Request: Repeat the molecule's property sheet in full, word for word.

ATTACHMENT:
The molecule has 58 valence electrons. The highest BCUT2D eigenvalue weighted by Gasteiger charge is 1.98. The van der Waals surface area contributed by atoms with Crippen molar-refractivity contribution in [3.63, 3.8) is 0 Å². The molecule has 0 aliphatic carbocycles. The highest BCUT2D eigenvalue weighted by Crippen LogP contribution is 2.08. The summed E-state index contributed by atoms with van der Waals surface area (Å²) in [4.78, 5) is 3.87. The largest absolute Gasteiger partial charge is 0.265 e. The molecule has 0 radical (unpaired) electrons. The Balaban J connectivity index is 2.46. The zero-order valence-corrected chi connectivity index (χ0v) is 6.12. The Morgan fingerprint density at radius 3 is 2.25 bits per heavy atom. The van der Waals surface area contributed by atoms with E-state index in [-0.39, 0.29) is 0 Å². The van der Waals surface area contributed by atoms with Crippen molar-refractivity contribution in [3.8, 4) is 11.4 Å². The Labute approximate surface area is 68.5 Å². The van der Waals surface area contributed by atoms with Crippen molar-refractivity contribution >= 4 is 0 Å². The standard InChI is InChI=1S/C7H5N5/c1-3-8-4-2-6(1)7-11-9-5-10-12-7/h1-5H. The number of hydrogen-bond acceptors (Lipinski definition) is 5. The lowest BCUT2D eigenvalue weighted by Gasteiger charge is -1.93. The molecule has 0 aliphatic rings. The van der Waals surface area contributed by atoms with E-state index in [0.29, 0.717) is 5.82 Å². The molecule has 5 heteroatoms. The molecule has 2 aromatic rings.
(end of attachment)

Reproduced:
The molecule has 58 valence electrons. The highest BCUT2D eigenvalue weighted by Gasteiger charge is 1.98. The van der Waals surface area contributed by atoms with Crippen molar-refractivity contribution in [3.63, 3.8) is 0 Å². The molecule has 0 aliphatic carbocycles. The highest BCUT2D eigenvalue weighted by Crippen LogP contribution is 2.08. The summed E-state index contributed by atoms with van der Waals surface area (Å²) in [4.78, 5) is 3.87. The largest absolute Gasteiger partial charge is 0.265 e. The molecule has 0 radical (unpaired) electrons. The Balaban J connectivity index is 2.46. The zero-order valence-corrected chi connectivity index (χ0v) is 6.12. The Morgan fingerprint density at radius 3 is 2.25 bits per heavy atom. The van der Waals surface area contributed by atoms with E-state index in [-0.39, 0.29) is 0 Å². The van der Waals surface area contributed by atoms with Crippen molar-refractivity contribution in [3.8, 4) is 11.4 Å². The Labute approximate surface area is 68.5 Å². The van der Waals surface area contributed by atoms with Crippen molar-refractivity contribution >= 4 is 0 Å². The standard InChI is InChI=1S/C7H5N5/c1-3-8-4-2-6(1)7-11-9-5-10-12-7/h1-5H. The number of hydrogen-bond acceptors (Lipinski definition) is 5. The lowest BCUT2D eigenvalue weighted by Gasteiger charge is -1.93. The molecule has 0 aliphatic rings. The van der Waals surface area contributed by atoms with E-state index in [0.29, 0.717) is 5.82 Å². The molecule has 5 heteroatoms. The molecule has 2 aromatic rings.